Understanding whether and how much to pay for retention and transaction bonuses is critically important for compensation committee members. To provide context on these programs, and to better understand how banks have sized retention and transaction bonuses in the M&A setting, Pearl Meyer and Main Data Group gathered information from say-on-golden-parachute (SOGP) disclosures of public banking transactions over the past seven years, from 2016 to 2022. The deals ranged between $200 million to $8 billion in transaction equity values and encompassed 54 acquisition transactions and 14 transactions considered MOEs. This dataset is referred to as the “banking M&A study group.”
To avoid shareholder ire and unnecessary litigation, when granting retention and transaction bonuses, compensation committees should be mindful of how the aggregate pool and total CIC costs relate to the size of a potential deal. Total company CIC benefits in dollar values tend to increase as the size of the deal increases. While total company CIC benefits as a percentage of deal size tend to decline as the size of the transaction increases.
In the banking M&A study group, executive officer unvested equity acceleration and severance pay were the primary components of the total CIC benefits (including severance, equity acceleration, retention and transaction bonuses, retirement benefits, and other benefits), comprising 87 percent of the totals. The total value of all potential CIC payments is similar between MOEs and acquisition transactions (in aggregate dollar values and as a percentage of the deal size).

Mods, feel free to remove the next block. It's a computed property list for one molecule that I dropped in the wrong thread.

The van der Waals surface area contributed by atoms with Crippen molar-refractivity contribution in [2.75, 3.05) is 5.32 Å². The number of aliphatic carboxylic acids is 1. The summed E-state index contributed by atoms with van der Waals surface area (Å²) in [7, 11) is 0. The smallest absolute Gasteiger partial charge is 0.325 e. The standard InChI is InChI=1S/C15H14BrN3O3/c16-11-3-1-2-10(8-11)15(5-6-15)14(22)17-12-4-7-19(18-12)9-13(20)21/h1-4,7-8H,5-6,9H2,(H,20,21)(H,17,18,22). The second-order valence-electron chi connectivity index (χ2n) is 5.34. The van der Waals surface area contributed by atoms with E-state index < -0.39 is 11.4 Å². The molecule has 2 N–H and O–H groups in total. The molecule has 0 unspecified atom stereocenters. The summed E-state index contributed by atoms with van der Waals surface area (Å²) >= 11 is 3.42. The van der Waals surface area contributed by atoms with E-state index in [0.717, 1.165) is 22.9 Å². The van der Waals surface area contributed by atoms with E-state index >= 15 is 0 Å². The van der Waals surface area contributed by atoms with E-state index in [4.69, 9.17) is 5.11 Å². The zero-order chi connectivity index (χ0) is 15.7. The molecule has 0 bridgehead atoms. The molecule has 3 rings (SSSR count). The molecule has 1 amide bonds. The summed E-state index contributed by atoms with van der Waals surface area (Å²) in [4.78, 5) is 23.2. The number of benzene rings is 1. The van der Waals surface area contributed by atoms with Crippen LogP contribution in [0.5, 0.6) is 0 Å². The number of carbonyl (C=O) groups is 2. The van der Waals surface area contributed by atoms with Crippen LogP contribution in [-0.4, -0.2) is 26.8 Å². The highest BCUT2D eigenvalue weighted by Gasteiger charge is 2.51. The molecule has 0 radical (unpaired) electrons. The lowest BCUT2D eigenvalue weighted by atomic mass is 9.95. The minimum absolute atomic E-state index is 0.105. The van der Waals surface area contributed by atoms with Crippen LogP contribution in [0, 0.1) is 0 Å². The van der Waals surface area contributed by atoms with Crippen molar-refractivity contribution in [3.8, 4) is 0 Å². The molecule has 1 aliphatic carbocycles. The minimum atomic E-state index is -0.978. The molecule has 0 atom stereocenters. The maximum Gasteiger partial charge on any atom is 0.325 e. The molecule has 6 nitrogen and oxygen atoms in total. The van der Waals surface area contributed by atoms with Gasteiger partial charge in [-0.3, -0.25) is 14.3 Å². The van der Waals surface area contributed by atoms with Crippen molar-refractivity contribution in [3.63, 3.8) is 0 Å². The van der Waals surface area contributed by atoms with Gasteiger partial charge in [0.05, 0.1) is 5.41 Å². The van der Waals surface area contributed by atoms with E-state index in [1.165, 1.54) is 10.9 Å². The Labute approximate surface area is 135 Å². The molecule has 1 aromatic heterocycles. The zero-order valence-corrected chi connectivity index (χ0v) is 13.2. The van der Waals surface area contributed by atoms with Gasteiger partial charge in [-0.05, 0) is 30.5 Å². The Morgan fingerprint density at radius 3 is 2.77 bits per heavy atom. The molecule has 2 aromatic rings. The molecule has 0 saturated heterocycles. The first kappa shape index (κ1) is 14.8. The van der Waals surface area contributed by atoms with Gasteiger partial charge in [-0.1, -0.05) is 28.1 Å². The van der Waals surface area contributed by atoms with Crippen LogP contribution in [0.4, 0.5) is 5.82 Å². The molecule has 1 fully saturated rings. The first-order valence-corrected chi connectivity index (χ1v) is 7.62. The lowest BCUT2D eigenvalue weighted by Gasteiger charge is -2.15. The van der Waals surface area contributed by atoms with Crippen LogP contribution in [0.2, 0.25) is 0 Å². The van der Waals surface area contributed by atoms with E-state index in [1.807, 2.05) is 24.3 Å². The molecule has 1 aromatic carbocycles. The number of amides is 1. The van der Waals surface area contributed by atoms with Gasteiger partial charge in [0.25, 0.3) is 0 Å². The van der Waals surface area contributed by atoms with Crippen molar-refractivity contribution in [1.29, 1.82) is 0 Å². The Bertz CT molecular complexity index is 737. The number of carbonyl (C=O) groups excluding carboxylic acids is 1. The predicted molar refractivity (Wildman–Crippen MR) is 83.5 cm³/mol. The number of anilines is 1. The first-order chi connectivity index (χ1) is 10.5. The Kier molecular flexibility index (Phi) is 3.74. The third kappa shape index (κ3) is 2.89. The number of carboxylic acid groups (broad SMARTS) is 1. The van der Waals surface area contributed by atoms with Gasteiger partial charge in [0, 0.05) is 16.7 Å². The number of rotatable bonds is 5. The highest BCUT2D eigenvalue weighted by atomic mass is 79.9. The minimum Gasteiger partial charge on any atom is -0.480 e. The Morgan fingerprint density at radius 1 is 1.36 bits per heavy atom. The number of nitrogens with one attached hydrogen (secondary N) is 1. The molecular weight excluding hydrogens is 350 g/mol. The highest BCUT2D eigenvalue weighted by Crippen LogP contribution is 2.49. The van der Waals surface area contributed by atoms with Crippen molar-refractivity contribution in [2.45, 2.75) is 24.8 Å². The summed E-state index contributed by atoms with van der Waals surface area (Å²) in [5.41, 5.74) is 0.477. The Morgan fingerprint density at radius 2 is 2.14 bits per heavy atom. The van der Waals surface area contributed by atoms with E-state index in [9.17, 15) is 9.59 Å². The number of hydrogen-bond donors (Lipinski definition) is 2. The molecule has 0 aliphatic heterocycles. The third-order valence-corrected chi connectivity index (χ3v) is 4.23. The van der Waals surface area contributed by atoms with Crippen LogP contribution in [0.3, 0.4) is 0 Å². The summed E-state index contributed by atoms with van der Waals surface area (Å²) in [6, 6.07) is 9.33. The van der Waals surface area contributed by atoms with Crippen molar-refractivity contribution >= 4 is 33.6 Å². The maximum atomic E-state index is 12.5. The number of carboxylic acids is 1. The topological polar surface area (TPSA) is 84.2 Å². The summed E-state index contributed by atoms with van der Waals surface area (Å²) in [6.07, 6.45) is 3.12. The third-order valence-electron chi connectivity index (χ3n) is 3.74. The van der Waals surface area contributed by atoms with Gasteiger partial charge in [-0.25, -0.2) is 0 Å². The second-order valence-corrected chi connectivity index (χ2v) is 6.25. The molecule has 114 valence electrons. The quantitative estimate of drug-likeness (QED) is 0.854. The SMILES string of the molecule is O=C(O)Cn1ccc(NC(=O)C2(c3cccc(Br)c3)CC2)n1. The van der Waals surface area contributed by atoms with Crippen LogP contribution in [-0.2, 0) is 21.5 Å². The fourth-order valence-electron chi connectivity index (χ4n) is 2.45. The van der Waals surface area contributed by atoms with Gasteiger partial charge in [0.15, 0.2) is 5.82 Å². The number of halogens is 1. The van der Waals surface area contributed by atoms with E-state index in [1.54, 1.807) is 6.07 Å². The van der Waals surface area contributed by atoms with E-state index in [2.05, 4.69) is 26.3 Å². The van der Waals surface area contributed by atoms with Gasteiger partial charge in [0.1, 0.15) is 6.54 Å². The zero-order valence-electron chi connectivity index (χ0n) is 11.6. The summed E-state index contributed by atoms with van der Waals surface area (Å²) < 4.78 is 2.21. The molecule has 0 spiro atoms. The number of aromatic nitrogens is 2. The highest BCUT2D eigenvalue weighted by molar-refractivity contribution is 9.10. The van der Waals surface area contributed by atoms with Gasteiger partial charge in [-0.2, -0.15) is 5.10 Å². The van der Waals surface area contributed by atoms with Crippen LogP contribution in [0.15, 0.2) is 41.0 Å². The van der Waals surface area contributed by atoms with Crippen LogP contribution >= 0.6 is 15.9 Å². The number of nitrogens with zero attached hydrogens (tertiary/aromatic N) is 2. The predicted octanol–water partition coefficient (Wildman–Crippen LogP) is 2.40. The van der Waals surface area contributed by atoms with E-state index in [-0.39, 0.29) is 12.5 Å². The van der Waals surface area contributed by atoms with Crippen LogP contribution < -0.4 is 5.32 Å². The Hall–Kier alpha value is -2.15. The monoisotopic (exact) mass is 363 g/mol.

Our experience is that in anticipation of a transaction, most banks will reserve amounts to fund transaction or retention bonuses for employees below the executive officer group. However, since the focus of SOGP disclosures is on payments to executive officers, and these executives are often already protected by existing employment, CIC, equity, and/or severance agreements, not surprisingly, transaction and retention bonus plans are not always disclosed in SOGP filings.
MOEs were more likely to disclose inclusion of executive officers in the pool at merger vote by a significant margin. In the banking M&A study group, only 25% of the acquisition transactions reported that executive officers were participating in retention/transaction bonus pool as compared to 40% of the MOEs.
When disclosed, retention and/or transaction bonuses that were paid in cash were typically paid at close or within 24 months of closing. When granted as equity, the awards most typically followed the bank’s normal equity vesting schedule.
MOEs are also more likely to provide higher potential retention/transaction levels as compared to similarly sized acquisitions, in both aggregate dollar costs and as a percentage of the deals’ transaction equity values, which likely reflects the higher “at risk” retention issues given the merging of the two banks management team.
Although M&A is expected to remain cool in the near term, there may be a flood of CIC activity at banks in the near future. As a result, banks should consider putting a formal review and quantification of their CIC programs on their compensation committee agenda. Experienced advisors should be enlisted to assist with identified exposures. Taking these types of actions now could help avoid significant headaches when an actual deal arises.
Once a deal approaches, alert compensation committees will reassess their CIC programs in the context of the specific transaction being contemplated. Committees should always be mindful of the total retention opportunities for the group, including potential severance and equity vesting upon termination or CIC, before enhancing current programs. By gaining an understanding of retention and transaction pool amounts and total CIC costs among comparative deals, committees can be assured of evaluating the best approach for a specific transaction.